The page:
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Exp Neurol. 2005 Jul;194(1):139-50.

Vascular changes in the subventricular zone after distal cortical lesions.

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Department of Neurology, Geffen School of Medicine at UCLA, 710 Westwood Plaza, RNRC B114, Los Angeles, CA 90095, USA.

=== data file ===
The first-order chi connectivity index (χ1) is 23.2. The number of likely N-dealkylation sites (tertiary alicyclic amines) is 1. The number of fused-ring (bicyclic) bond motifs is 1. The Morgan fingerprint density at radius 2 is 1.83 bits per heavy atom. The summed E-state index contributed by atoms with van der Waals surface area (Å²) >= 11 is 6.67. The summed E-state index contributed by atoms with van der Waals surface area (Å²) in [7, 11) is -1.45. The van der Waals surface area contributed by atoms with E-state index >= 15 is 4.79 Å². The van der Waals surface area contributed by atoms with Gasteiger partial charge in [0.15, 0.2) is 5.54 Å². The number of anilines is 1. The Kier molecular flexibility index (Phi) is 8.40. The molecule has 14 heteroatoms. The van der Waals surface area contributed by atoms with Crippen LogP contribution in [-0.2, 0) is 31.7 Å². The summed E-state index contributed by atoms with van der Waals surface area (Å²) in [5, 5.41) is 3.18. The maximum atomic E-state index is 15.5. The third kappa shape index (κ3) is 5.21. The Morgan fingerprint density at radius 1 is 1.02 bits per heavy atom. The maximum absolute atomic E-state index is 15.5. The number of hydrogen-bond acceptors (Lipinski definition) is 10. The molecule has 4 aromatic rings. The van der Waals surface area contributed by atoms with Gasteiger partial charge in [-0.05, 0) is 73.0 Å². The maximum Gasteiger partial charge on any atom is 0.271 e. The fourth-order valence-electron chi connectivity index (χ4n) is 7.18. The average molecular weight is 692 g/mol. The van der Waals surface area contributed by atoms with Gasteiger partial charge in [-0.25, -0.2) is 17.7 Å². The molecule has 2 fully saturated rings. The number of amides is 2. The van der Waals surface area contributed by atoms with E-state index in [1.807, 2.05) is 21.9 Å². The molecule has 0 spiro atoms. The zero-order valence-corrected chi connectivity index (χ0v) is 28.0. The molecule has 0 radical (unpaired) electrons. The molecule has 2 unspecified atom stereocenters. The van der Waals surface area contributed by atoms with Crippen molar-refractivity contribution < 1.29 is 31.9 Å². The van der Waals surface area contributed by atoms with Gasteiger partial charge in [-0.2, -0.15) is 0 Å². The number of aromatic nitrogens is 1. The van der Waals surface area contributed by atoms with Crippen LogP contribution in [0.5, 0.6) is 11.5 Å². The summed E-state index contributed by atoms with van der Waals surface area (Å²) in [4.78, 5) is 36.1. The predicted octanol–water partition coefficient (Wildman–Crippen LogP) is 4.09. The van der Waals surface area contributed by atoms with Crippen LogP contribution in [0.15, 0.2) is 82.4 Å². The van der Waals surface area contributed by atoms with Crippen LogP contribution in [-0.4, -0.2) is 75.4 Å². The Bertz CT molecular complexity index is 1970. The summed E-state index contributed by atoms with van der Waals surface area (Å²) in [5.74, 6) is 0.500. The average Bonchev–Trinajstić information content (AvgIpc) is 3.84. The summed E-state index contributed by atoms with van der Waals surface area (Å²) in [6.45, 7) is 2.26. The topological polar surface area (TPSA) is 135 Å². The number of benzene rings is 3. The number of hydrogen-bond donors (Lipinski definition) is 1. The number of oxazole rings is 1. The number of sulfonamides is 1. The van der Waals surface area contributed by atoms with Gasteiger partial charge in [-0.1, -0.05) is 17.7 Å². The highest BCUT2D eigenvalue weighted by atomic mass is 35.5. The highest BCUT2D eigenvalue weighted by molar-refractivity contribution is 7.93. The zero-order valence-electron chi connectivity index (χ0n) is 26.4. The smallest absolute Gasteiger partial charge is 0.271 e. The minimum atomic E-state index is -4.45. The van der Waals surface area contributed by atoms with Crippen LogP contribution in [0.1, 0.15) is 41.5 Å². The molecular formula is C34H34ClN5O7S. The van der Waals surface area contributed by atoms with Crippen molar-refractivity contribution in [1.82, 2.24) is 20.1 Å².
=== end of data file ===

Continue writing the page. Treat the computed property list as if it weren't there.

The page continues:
One of the effects of cortical lesions is to produce cell proliferation in the subventricular zone (SVZ), a neurogenic zone of the adult brain distal from the lesion. The mechanisms of these effects are unknown. Recent evidence points to a relationship between the vasculature and neurogenesis both in vitro and in vivo. In the present study, we asked whether cortical lesions induced vascular modifications in the distal SVZ in vivo. Lesions of the frontoparietal cortex were produced by thermocoagulation of pial blood vessels, a method that leads to highly reproducible loss of all cortical layers, sparing the corpus callosum and underlying striatum. These lesions induced increased immunoreactivity for vascular endothelial growth factor (VEGF) around the walls of SVZ vessels, at a considerable distance from the lesion. Vascular permeability was markedly increased in both the SVZ and RMS by 3 days after the injury. A dramatic increase in endothelial proliferation was followed by expansion of the local SVZ vascular tree 7 days after the injury. This time course corresponded to the proliferative changes in the SVZ, and a tight correlation was observed between the number of blood vessels and the increase in SVZ cell number. The data demonstrate that thermocoagulatory cortical lesions induce distal vascular changes that could play a role in lesion-induced SVZ expansion.

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